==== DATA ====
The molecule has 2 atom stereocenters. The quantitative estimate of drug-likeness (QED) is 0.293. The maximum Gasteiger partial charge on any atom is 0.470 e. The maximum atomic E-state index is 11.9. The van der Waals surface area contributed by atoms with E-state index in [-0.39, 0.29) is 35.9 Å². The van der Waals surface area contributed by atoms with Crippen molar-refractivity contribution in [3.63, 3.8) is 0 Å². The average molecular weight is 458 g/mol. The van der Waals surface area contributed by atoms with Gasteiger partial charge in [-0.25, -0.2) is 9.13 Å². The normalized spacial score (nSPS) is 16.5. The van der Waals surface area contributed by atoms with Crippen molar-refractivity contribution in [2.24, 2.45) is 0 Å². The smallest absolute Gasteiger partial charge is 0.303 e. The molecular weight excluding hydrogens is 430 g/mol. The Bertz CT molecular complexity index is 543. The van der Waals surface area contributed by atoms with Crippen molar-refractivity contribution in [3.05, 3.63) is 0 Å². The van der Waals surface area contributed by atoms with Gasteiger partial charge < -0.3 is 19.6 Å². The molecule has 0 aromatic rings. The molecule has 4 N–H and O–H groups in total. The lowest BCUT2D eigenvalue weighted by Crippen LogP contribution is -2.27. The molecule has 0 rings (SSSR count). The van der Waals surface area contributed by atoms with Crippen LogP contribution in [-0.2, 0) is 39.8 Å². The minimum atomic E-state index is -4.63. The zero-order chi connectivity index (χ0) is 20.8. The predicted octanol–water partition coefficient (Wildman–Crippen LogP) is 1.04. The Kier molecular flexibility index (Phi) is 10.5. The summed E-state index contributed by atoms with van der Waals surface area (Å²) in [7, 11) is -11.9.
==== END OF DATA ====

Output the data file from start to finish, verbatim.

The molecule has 2 atom stereocenters. The quantitative estimate of drug-likeness (QED) is 0.293. The maximum Gasteiger partial charge on any atom is 0.470 e. The maximum atomic E-state index is 11.9. The van der Waals surface area contributed by atoms with E-state index in [-0.39, 0.29) is 35.9 Å². The van der Waals surface area contributed by atoms with Crippen molar-refractivity contribution in [3.63, 3.8) is 0 Å². The average molecular weight is 458 g/mol. The van der Waals surface area contributed by atoms with Gasteiger partial charge in [-0.25, -0.2) is 9.13 Å². The normalized spacial score (nSPS) is 16.5. The van der Waals surface area contributed by atoms with Crippen molar-refractivity contribution in [2.24, 2.45) is 0 Å². The smallest absolute Gasteiger partial charge is 0.303 e. The molecular weight excluding hydrogens is 430 g/mol. The Bertz CT molecular complexity index is 543. The van der Waals surface area contributed by atoms with Crippen molar-refractivity contribution in [3.05, 3.63) is 0 Å². The van der Waals surface area contributed by atoms with Gasteiger partial charge < -0.3 is 19.6 Å². The molecule has 0 aromatic rings. The molecule has 4 N–H and O–H groups in total. The lowest BCUT2D eigenvalue weighted by Crippen LogP contribution is -2.27. The molecule has 0 rings (SSSR count). The van der Waals surface area contributed by atoms with Crippen LogP contribution in [-0.2, 0) is 39.8 Å². The minimum atomic E-state index is -4.63. The zero-order chi connectivity index (χ0) is 20.8. The predicted octanol–water partition coefficient (Wildman–Crippen LogP) is 1.04. The Kier molecular flexibility index (Phi) is 10.5. The summed E-state index contributed by atoms with van der Waals surface area (Å²) in [7, 11) is -11.9.